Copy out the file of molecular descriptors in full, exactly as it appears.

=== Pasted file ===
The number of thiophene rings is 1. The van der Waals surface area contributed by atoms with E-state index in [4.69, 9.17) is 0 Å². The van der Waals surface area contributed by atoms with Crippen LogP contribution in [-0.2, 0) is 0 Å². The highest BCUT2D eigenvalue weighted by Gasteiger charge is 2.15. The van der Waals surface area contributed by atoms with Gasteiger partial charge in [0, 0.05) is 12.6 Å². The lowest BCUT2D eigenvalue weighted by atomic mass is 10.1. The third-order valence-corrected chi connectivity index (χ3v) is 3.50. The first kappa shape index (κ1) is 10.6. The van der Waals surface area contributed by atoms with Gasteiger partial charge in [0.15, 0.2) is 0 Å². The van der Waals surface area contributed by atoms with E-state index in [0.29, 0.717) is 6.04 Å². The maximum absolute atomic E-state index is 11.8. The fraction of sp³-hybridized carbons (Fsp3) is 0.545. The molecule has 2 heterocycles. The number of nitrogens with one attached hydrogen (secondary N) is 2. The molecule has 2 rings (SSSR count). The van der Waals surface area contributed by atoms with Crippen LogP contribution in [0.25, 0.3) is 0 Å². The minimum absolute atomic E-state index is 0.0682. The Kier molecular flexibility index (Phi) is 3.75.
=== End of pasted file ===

The number of thiophene rings is 1. The van der Waals surface area contributed by atoms with E-state index in [4.69, 9.17) is 0 Å². The van der Waals surface area contributed by atoms with Crippen LogP contribution in [-0.2, 0) is 0 Å². The highest BCUT2D eigenvalue weighted by Gasteiger charge is 2.15. The van der Waals surface area contributed by atoms with Gasteiger partial charge in [0, 0.05) is 12.6 Å². The lowest BCUT2D eigenvalue weighted by atomic mass is 10.1. The third-order valence-corrected chi connectivity index (χ3v) is 3.50. The first kappa shape index (κ1) is 10.6. The van der Waals surface area contributed by atoms with Gasteiger partial charge in [0.15, 0.2) is 0 Å². The van der Waals surface area contributed by atoms with E-state index in [0.29, 0.717) is 6.04 Å². The maximum absolute atomic E-state index is 11.8. The fraction of sp³-hybridized carbons (Fsp3) is 0.545. The molecule has 2 heterocycles. The number of nitrogens with one attached hydrogen (secondary N) is 2. The molecule has 2 rings (SSSR count). The van der Waals surface area contributed by atoms with Crippen LogP contribution in [0.25, 0.3) is 0 Å². The minimum absolute atomic E-state index is 0.0682. The Kier molecular flexibility index (Phi) is 3.75.